I got into doing handstands in the winter of 2017. My husband and I were living in Regina, where he was working a temporary job contract, and I was supposedly writing a book. I’d recently turned 31, and for the first time my age was not striking me as a novelty item. I’d never lived on the Prairies before, and the sky was exactly as advertised: monstrous, dazzling, everywhere. Particles of frost blew off the trees and ignited in the sun, the air swarming with microscopic shavings of light my iPhone camera refused to register. I felt ensorcelled by the excess of space.
The new environment inspired me to try new things. I bought a Groupon and spent 90 minutes in a salty, tepid pool of water inside a flotation tank, trying to evade gravity. And one day I walked over to a wall at the Regina Downtown YMCA and kicked up into a handstand on a whim. It felt somehow right. I tried again, this time propping my phone on the floor and taking a video to check my form. I posted it Instagram (how else would I know that I exist?) with the caption “inversion therapy.” From that point on, I was on a mission: to be suspended upside down, held up by my own two hands.
How did handstands get so trendy?
Handstands are kind of having a moment. They’re a part of yoga, CrossFit, circus, breakdance, but they’re also an end in themselves: you can find handstands classes, workshops, YouTube tutorials. One Toronto studio serves as an all-handstands zone, with full-length, 90-minute group handstand classes running throughout the week. But even without wandering into bespoke exercise territory, you might have noticed it at normal gyms: people claiming patches of wall and straddle-pressing or donkey-kicking themselves upside down on the regular. Like all trends these days, the real proof of the handstand trend can be measured on Instagram, where #handstand clocks in at over 5.8 million and counting.
Back in Regina, I wasn’t coming to handstands as a total neophyte. I did gymnastics as a kid, and I’ve taken a crack at arm balancing in yoga classes now and again. But I was a decidedly underwhelming child gymnast—I had the right stature for it (small, dense), but the wrong disposition (fearful, spacey). I wanted a spotter even when I didn’t need one, and the one time I was coaxed into competition, I panicked, blanked on my floor routine, and just pranced around doing aimless cartwheels. A coach once told me I had “a mind like a sieve,” which, ironically, I’ve never forgotten. (Check it out, Coach Camille: Sieve like a steel trap!)
Twenty-five years later, I discovered that a proper adult handstand is both easier and harder than it seems. In my case, getting up wasn’t so much the problem—the difficulty was staying there. Upside down, back towards the wall, my foot would often reach behind me, searching out something solid to prod for reassurance. And the moment I found my centre of gravity, I would bail almost right away—more often from a preconscious compulsion to quit than an actual loss of balance. Watching the footage, I could see it happen: as soon as I became aware of what I was doing (namely, successfully standing on my hands), a switch would flip, and I would just stop doing it.
But are handstands good for you?
Inversions are supposed to be mood-boosters: the idea is that sending a rush of freshly oxygenated blood to your head stimulates the brain. According to yoga, getting upside down can help decompress the spine, sooth the lymphatic system and promote digestion. And studies do reveal that getting your heart above your head can have a positive effect on the parasympathetic nervous system and muscle tension. In an active posture like a handstand, a lot of people will at first panic when they get upside down, but the effort can produce an endorphin jolt. And handstands do take effort, using the muscles in just about every part of your upper body: shoulders, triceps, traps, core.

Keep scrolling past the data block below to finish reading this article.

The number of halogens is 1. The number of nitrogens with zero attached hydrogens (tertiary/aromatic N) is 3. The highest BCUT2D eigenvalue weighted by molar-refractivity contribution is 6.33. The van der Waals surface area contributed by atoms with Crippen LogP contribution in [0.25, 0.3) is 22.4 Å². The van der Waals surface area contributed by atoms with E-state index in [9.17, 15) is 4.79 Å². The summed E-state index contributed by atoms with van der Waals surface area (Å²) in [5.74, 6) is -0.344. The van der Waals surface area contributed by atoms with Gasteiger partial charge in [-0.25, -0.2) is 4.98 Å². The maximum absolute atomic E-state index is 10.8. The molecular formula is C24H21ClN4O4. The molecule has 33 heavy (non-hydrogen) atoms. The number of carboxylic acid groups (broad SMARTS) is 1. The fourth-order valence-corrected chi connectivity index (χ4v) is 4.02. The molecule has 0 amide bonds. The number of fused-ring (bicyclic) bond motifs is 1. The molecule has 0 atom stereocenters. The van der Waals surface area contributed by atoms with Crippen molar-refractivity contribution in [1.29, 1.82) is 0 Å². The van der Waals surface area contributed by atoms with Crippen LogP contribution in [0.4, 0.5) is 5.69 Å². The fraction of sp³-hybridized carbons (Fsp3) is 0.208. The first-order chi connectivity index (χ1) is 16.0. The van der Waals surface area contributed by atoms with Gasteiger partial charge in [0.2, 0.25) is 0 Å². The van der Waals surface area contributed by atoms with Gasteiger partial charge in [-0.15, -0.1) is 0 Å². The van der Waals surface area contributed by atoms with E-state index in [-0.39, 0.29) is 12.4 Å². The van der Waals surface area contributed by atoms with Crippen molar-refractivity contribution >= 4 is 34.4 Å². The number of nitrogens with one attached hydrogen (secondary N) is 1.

To be honest, my handstands got worse before they got better. But they did get better. All those tiny, untapped muscles I never think to use in my daily life grew stronger, better at making adjustments and coordinating to keep me upright. More than that, though, handstands have become a kind of litmus test for me: a way to take a quick temperature on my own focus and mood. Where’s my attention? Am I working through a problem, or letting myself off the hook? Am I kind of burnt out? Am I not committing? What am I scared of?
A handstand is high energy, but low everything else: low impact, low tech, low stakes (relatively—like any physical activity, there is always a risk of injury). It is without allegiance—it doesn’t belong to any one discipline or sport or creed. It can be a gateway to any number of exercise programs in which the move is practiced, but it’s also an end in itself. Something to practice on your own, for its own sake, because you can.
How do I start?
My advice for the handstand curious: just try. (Maybe ask your doctor first.) You can do it at home, or at the gym, or at the park. Everyone is different, but here’s a good step by step guide. You will look silly. It will not matter. At some point, you will definitely fall—it’s not so bad. I won’t pretend that doing a handstand doesn’t require physical strength, but probably not as much as you imagine. And really, that’s only one part: I’ve seen gym dudes who could bench press two of me flop gracelessly out of inversions they can’t sustain at all. Handstands are about peace and balance and equilibrium as much as muscle mass. They’re about allocating the right amount of effort, spending only what you need to, trying to try a little less.
Doing a handstand will make you more accustomed to what it feels like to fail, fall over, crash back down to earth. But they also force to be more comfortable with the feeling of getting something right, finding success. You know it when you have it. You just have to stay there.